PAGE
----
While July 4th is the Independence Day in the U.S., we used that special day for having an outreach event at the INTEGHRAL hub showcasing the approach we use for the translational neuroscience. We were joined by our colleagues and stakeholders. We were so glad that Dr. Hafisa from the Ministry of Health joined us (she is also on our advisory board).
Dr. Basangwa also toured our facilities during another visit and brought colleagues from the Uganda National Drug Authority to see how we were planning to collect the biomarkers (urine drug screening as well stress hormones in saliva).
We also had a chance to celebrate Dr. Rogers Kasirye, the Executive Director for the Uganda Youth Development Link (UYDEL), for successfully defending his doctoral dissertation. UYDEL is our long-term research implementation partner and collaborator for the past 10-15 years. UYDEL is overseeing the recruitment of the TOPOWA participants as well as the implementation of the vocational training program which serves as our intervention. It was also very special that Dr. Paul Bukuluki, could join as he was the Dissertation committee chair.
As mentioned, our cohort study officially started with hosting our first participants on August 14, 2023. It took many steps to get to this significant milestone. We completed and submitted several ethical review board (IRB) approvals to pilot the wearables and mHealth component of the study and then obtain approvals for the main cohort study. We required approvals from Kennesaw State University, Makerere University and the Uganda National Council for Science and Technology.
We also traveled to Kampala with our neuroscience team in February to set up the translational neuroscience labs at the Hub and then again in June/July to test the labs and train the new study team in survey administration, data management, and biomarker collection and testing. This was a massive undertaking, finalizing the data collection protocol and process. We were so grateful that both Dr. Tanja Jovanovic and Dr. Anais Stenson joined us to share their expertise in translational neuroscience and assist in setting up the laboratories. Our urine kits for the drug screening were significantly delayed by an international vendor and we had to develop a new plan to keep the study on track. We ended up using a vendor in the U.S. and sending the kits with Rogers Kasirye and Mutaawe Rogers as they were attending a conference in California the U.S. in July. We were so lucky that the timing worked.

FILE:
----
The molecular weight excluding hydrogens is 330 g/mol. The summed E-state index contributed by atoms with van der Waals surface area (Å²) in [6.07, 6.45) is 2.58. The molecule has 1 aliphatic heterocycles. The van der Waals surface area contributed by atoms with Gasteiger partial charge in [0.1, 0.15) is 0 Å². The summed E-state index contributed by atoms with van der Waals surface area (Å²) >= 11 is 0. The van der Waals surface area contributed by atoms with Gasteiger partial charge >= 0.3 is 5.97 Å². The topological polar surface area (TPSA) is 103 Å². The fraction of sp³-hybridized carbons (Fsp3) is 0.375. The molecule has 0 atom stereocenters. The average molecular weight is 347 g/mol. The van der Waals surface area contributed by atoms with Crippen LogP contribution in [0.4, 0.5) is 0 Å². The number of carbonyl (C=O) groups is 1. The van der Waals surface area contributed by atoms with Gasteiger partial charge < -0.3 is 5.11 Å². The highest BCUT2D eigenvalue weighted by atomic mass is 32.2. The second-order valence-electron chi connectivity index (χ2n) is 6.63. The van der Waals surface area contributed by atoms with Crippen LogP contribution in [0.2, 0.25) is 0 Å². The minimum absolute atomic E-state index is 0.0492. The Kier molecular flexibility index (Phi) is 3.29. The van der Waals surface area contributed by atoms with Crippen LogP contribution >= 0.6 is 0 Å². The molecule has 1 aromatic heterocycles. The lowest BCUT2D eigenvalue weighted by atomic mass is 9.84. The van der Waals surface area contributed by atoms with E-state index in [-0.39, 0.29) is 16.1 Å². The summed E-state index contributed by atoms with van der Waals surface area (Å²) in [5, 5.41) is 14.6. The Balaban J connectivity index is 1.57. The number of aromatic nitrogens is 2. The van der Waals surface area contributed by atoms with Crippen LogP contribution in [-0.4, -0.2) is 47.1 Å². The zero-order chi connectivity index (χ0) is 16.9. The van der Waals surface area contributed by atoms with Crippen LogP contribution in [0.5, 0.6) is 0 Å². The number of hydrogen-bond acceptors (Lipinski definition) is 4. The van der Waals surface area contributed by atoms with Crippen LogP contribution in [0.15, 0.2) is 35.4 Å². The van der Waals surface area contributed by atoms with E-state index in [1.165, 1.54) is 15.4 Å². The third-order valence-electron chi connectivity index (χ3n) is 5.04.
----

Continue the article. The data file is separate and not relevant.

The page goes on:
In November we went back to Kampala to get the team ready for the follow-up cohort assessment. We had completed the baseline for the cohort study and participants had completed the intervention. So we modified the survey and checked on all data quality issues prior to launching the next data collection phase.
What is next? As we now have the formative qualitative data, pilot studies and the cohort baseline data all collected, the project team will prioritize manuscript preparation. We are eager to disseminate the findings on the social drivers of women’s mental health and strategies for mitigate the impact of stressors. We also welcome your ideas and input for how we may expand the study or tackle under researched issues among youth in Uganda. Our TOPOWA project research is integrated across so many disciplines (e.g., urban health, women’s health, vocational training outcomes, implementation research, data science).
Please see the list of presentations below. Follow our work on social media (twitter and LinkedIn) using the hashtag #TOPOWAProject. We also have a TOPOWA Project LinkedIn page. Our study abroad program uses the hashtag #KSUganda and we travel with the students during Maymester (month of May). If you have interest in collaborating in Uganda at the INTEGHRAL hub, send us a note. We are particularly looking to expand mHealth projects, training and outreach, translational neuroscience, as well as adding components to the TOPOWA cohort study. We will be collecting data through 2025.
We are so very grateful for this opportunity and NIH funding to conduct this innovative study that seeks to improve women's mental health in low-resource settings. Thanks to all who were part of our journey or contributed in some way to our success and completion of our milestones this year.